Blog Post by
by Julie Gvillo, Commissioned Pastor
A Place of Grace
One of my favorite things about the Glory to God hymnal is the lectionary index in the back of Volume II. I refer to it every single week as I work with scriptures, not just to plan worship when preparing for pulpit supply, but also for spiritual practice. Music has always been an avenue for me to hear God, articulate faith, and explore theology. In fact, when I interviewed with the Committee on Preparation for Ministry prior to appearing before the Presbytery, I distinctly remember Rev. Carol DeVaughan asking me to name my favorite part of worship. My answer: The hymns, because in those moments, I can truly let go and worship. Ironically, thirteen years later, I had the opportunity to turn the tables in a Children’s Time moment during worship where I introduced her to our little people, and her answer was the same as mine had been all those years ago. Music is a common and communal language.
It won’t be a surprise, then, that somewhere along the way it occurred to me that my daily office could be enriched by the hymns that reinforce the lectionary scriptures for the week. I invested in a set of Glory to God accompaniment hymnals when they were published because I play the piano, but one need not have the hymnals themselves to enjoy the hymns as part of one’s regular quiet time. Creating a playlist of hymns on a streaming music app or YouTube channel to play throughout the week offers an opportunity for immersion in those hymns and in the theology that undergirds our faith. You can search the lectionary scriptures from textweek.com on hymnary.org to find a list of hymns that correlate.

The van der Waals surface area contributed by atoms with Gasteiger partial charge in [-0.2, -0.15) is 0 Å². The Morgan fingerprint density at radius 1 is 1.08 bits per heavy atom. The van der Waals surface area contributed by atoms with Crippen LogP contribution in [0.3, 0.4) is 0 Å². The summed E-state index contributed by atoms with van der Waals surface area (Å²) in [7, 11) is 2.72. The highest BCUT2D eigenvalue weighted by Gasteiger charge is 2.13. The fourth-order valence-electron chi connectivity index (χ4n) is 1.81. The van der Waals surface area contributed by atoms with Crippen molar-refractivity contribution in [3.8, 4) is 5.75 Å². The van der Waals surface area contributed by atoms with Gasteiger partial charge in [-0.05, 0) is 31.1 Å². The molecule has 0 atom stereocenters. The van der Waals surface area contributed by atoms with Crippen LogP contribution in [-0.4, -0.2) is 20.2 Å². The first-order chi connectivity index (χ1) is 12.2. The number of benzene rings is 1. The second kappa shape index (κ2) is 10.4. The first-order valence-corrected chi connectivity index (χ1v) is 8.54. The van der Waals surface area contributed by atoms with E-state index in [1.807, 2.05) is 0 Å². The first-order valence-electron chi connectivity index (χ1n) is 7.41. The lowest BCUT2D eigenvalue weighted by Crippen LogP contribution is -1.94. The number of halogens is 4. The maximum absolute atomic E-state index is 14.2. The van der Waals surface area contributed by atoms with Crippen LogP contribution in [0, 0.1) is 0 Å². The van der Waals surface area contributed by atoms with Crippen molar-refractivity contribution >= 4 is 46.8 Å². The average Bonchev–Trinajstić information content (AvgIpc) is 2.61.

My Lent 5B playlist includes the following:
- GTG 833 O Love That Wilt Not Let Me Go
- GTG 692 Spirit, Open My Heart
- GTG 69 I, the Lord of Sea and Sky (Here I Am)
- GTG 423 Create in Me a Clean Heart, O God
- GTG 3 Womb of Life and Source of Being
- GTG 223 When I Survey the Wondrous Cross
- GTG 725 O Jesus I Have Promised
- GTG 767 Together We Serve
Imagine plugging in your earbuds to listen to hymns that coincide with the lectionary as you take your dog for a walk or playing them over the speaker in your car on the way to or from work or while you meditate on your mat in the early morning. Maybe a weekly playlist is a challenge because of time. A friend of mine recently shared his Lenten Playlist with me. Seasonal playlists create soundtracks for the liturgical calendar, keeping the rhythm of the church year as it transitions from one movement to the next. Regardless of how you approach your own lectionary hymns playlist, may you be inspired by the saints who have shared their musical gifts for God’s glory!
Julie Gvillo, Commissioned Pastor
A Place of Grace